Putting Child Care at the Top of the Agenda

A new era for child care subsidy policy is before us. The 2014 reauthorization of the Child Care and Development Block Grant (CCDBG) now explicitly states that child development is one of the purposes of the funding. 

It paves the way for states to take stock of their overall child care policies and reimagine child care subsidy.  As state budgets recover from the Great Recession, state policymakers have an opportunity to think big about the role of child care in putting vulnerable young children on a path to success.

State child care subsidy systems have not kept up with the new knowledge about child development, mostly maintaining their outdated welfare reform approach to minimum quality and restrictive rules that limit access.  The new CCDBG requirements provide a window of opportunity for larger conversations about how to improve access for families and how to accelerate the move toward higher quality. Rather than tinkering around the edges, states can tackle the thornier issues of child care, such as how to:

  • Improve the skills of the workforce
  • Reduce barriers for families
  • Increase continuity for young children
  • Reduce the regulatory burden on providers
  • Coordinate child care with other funding streams
  • Improve financing to cover the cost of quality care
  • Improve accountability for delivering high quality care

As we observe the work of our partners here at the Alliance for Early Success, we are seeing some inklings of where states want to go:

  • In Washington state, the Early Start Act (HB 1491 and SB 5452) takes the stand that public funding should no longer support low quality care and would accelerate expectations for child care and pre-k providers to reach quality standards.  (For more information contact the Children’s Alliance)
  • New Mexico’s Child Care Accountability bill (SB 379 ) is drawn from recommendations made by the Child Care Task Force and is designed to promote child well-being, increase school readiness and support families who are working and going to school. The bill calls for a comprehensive approach to quality with annual outcomes reporting of what was achieved.  (For more information contact NM Early Childhood Development Partnership)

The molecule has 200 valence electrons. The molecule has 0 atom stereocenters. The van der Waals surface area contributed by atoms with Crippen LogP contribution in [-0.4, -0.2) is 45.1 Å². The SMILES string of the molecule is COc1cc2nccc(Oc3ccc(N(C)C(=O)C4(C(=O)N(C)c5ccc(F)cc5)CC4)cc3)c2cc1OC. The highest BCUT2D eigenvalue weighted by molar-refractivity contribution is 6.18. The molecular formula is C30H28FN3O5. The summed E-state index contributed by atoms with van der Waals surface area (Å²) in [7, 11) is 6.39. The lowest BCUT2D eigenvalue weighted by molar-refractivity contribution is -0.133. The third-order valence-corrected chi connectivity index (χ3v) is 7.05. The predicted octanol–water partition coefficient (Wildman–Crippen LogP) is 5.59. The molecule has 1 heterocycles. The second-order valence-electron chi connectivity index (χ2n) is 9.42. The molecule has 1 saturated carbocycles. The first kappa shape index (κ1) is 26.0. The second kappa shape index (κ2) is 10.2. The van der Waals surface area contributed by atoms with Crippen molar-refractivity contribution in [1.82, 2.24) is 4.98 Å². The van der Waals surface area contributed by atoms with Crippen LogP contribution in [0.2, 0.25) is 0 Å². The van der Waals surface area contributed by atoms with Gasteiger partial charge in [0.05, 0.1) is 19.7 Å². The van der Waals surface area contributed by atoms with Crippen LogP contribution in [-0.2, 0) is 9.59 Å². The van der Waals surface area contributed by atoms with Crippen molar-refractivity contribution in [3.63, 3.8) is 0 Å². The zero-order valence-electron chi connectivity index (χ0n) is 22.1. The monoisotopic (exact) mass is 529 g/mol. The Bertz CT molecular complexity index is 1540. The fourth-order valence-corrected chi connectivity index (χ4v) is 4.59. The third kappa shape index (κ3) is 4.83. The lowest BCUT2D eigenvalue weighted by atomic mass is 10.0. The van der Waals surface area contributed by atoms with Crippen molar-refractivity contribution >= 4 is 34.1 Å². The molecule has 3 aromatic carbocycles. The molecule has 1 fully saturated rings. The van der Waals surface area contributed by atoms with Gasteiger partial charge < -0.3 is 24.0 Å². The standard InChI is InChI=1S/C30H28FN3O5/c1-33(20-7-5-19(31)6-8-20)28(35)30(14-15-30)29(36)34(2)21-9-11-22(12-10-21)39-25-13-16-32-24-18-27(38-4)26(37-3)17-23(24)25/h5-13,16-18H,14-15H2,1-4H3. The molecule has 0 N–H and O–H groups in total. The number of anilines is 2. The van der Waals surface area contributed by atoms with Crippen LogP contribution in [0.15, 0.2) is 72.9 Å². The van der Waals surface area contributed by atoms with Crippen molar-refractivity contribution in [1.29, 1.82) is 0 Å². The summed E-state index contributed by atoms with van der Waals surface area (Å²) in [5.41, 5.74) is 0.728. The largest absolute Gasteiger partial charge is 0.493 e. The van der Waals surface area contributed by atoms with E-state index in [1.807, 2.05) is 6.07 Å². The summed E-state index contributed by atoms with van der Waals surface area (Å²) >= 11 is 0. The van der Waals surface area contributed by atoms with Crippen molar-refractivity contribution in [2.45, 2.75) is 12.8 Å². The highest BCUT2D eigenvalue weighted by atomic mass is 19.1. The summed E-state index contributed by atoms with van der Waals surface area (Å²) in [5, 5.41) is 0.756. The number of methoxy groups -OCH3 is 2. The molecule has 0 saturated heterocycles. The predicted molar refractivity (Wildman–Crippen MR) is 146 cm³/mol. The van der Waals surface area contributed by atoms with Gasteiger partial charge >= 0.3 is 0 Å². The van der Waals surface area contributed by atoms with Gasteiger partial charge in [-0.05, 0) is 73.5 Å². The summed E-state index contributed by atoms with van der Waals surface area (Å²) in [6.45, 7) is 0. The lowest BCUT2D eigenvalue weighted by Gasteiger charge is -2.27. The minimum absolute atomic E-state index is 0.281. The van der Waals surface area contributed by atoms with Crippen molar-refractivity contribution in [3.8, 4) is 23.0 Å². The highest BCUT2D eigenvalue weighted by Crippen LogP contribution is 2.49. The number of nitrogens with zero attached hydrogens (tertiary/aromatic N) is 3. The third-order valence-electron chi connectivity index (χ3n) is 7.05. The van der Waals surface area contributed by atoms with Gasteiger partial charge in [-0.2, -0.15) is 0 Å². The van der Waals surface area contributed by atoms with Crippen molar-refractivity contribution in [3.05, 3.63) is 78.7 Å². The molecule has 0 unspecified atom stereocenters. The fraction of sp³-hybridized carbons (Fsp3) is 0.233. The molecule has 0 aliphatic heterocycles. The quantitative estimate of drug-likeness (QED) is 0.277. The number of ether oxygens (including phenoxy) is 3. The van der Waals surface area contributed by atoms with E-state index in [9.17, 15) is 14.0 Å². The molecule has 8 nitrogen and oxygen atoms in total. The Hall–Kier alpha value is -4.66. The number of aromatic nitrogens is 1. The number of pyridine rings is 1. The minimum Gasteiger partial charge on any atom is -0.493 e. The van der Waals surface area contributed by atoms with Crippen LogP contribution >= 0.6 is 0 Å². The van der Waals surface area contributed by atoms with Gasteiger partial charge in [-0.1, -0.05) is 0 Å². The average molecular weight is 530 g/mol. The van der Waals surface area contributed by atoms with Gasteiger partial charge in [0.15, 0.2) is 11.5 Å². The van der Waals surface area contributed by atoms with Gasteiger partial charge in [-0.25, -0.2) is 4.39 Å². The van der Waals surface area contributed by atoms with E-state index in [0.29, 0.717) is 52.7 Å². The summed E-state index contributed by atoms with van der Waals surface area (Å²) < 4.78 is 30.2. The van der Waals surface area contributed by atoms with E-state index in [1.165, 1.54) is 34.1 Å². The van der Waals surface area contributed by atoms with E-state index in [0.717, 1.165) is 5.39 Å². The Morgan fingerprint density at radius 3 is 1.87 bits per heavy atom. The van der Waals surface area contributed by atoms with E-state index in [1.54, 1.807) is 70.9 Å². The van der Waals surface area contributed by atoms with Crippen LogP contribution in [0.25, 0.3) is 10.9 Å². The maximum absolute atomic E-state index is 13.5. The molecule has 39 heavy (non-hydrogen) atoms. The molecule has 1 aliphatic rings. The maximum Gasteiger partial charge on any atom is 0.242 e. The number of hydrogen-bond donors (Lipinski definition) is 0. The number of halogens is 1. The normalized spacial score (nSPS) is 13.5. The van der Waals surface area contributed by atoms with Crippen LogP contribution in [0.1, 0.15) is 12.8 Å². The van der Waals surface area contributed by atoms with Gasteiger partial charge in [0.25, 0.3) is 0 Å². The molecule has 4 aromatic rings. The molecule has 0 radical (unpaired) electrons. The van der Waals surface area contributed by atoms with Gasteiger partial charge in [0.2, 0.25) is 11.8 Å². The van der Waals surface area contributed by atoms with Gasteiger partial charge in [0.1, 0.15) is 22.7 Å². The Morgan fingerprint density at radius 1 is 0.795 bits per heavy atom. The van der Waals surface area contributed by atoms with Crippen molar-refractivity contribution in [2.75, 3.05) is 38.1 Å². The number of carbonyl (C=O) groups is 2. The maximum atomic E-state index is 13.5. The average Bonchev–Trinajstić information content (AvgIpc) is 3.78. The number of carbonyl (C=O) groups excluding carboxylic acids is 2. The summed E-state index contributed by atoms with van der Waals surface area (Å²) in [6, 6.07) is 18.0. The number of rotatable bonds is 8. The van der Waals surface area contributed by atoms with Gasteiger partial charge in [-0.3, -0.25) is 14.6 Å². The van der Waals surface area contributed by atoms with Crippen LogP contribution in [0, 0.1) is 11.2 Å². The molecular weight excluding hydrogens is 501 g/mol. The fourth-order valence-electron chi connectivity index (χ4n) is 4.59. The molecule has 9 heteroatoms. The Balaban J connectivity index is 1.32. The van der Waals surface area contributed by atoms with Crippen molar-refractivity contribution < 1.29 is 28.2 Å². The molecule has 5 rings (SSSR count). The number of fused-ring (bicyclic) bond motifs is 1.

While much needs to be clarified about the federal law, we see these next 18 months as critical for child care policy, where states can go beyond “What do we need to do to comply with federal law?” to thinking about “What could we be doing better for young children and their families?”

The Alliance for Early Success is committed to fostering this conversation about improving state child care policies. Several organizations in the Alliance National TA Network are actively engaged in CCDBG implementation with funding from this year’s grant cycle.  In addition, the Alliance is supporting or conducting the following activities:

  • The Alliance funded the National Women’s Law Center (NWLC) and the Center on Law and Social Policy (CLASP) to develop a guide to the new law, to provide direct technical assistance to states, host learning communities with state leaders and advocates and gather promising policy strategies. 
  • Funding was awarded to the Frameworks Institute to develop messaging and communications materials and to provide training with early childhood and poverty advocates in two states as part of process to identify opportunities for a common agenda.
  • The Alliance will continue to convene state and national leaders as needed to share ideas and challenges associated with CCDBG implementation.

Steffanie Clothier
Senior Policy Director, Alliance for Early Success
(March 11, 2015)